8 Ways Your Church Can Fight Domestic Poverty
"Meet needs, but teach personal responsibility."
I realize society has dealt with poverty since the beginning of time, but I still am young enough to believe the church can do something about it. According to the U.S. Department of Agriculture, hunger is at a high point with one in six families going hungry this past fall (49 million people). The New York Times reported in August that unemployment for men under 35 may be at the highest rate in 61 years! The homeless count, though difficult to track, is off the charts (article from Guardian.co.uk).
Below are some things our church is doing to help. Items 1-4 are more general in nature, and items 5-8 specifically deal with empowering volunteers to fight poverty. I would truly would love to hear your feedback! Help the rest of us figure out how to break the vicious cycle of poverty in our country. Here are 8 Ways Your Church Can Fight Domestic Poverty:
1. Fight spiritual poverty. One of the best places your church can start is by helping people who are spiritually broken. I believe spiritual poverty is the root cause of all other forms of poverty. Help people understand that they have hope and help them meet and grow in Jesus, and many times, the other pieces will begin to fall into place for them.
2. Educate the young. Empower young children to be successful and get an education. Give them a chance to be the first in their family to graduate high school and go to college. Our church is currently working with 40 volunteers to figure out how to help high-risk students at a local elementary school. Most of the kids are stuck in a vicious cycle of poverty. One by one, we are helping them get an education.
3. Be a voice for those that don’t have a voice. What platform do you or your church have? Is it one of influence? Millions around the world have no platform, no voice. Be the voice they need. “Speak up for those who cannot speak for themselves; ensure justice for those being crushed.” Proverbs 31:8
4. Meet needs, but teach personal responsibility. Instead of just giving away meals, teach on parenting, help someone find a job, ask questions that will help. Coach people into becoming more responsible. Help them find the resources they need until they can become more independent. Realize that many cannot become independent without some significant help. Don’t put conditions on what you do to help (you won’t give someone a meal unless you get to teach them something). Just keep this in mind as a goal you would like to accomplish.
5. Empower your people to believe in someone else. Often, a person has never believed in themselves enough to get out of a tough situation. Not only do they not believe in themselves- neither does anyone else. Let them borrow the faith of your church for a while. Encourage those you believe to believe in someone else. Start by believing in those you lead! Believe in them until they can believe in themselves. Tell them what you see in them. Encourage them. Show them the love they may have never had. Then ask them to go and do the same with others in the community!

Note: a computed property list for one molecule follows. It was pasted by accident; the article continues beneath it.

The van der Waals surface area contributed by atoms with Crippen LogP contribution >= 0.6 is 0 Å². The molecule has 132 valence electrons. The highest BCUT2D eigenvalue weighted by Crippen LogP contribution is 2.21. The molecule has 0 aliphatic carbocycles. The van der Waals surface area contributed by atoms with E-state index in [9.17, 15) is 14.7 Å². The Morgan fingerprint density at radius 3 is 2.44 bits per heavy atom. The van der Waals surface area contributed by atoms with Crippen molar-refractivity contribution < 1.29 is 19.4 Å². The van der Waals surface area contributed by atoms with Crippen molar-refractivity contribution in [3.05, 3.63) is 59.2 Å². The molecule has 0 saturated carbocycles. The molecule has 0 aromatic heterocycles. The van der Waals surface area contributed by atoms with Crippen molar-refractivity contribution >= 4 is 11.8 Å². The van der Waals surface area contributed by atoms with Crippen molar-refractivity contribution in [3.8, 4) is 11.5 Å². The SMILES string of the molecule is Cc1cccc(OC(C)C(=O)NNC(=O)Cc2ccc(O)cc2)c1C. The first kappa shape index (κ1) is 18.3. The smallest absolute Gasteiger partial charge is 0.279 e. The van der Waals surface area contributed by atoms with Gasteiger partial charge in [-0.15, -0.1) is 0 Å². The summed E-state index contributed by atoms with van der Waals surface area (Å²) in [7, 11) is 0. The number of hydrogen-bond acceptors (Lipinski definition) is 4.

6. Partner with those already fighting poverty. Chances are there are dozens of well-established organizations in your area that are fighting poverty and doing it well. Find out who they are and see what type of help they need. Ask how long they have been established, what their objectives are, and what you can do to help. Then dig in and get dirty!
7. Be aware, so you help your church be aware. Get out of your own little world and look around, then help those you lead to do the same. You’d be amazed to see what needs are out there! Read the paper, get news apps on your phone, whatever you can do to become more aware of what is going on. My two-year-old daughter prays for the people that “sleep in trees” and “don’t have food in there refrigerator” simply because we get out of our house and try to open out eyes to the realities in our city. You can become aware, too, then you can help your church become aware of what needs are out there.
8. Help people discover their vision and passions. Don’t just tell those you lead to look for an organization where they can serve. Help them first discover their life vision and passions. (We use a tool called Chazown.com.) This passion will fuel them over the long haul as they serve the community. What do they value? Is it family? Help them serve to build up families. Is it injustice? Help them by partnering with someone fighting injustice. Are they good at tutoring? Help them connect with a local school.
All right, help the rest of us broaden our perspective. Do you or your church resonate with any of these? What other thoughts do you have? What else can the church do to help fight domestic poverty?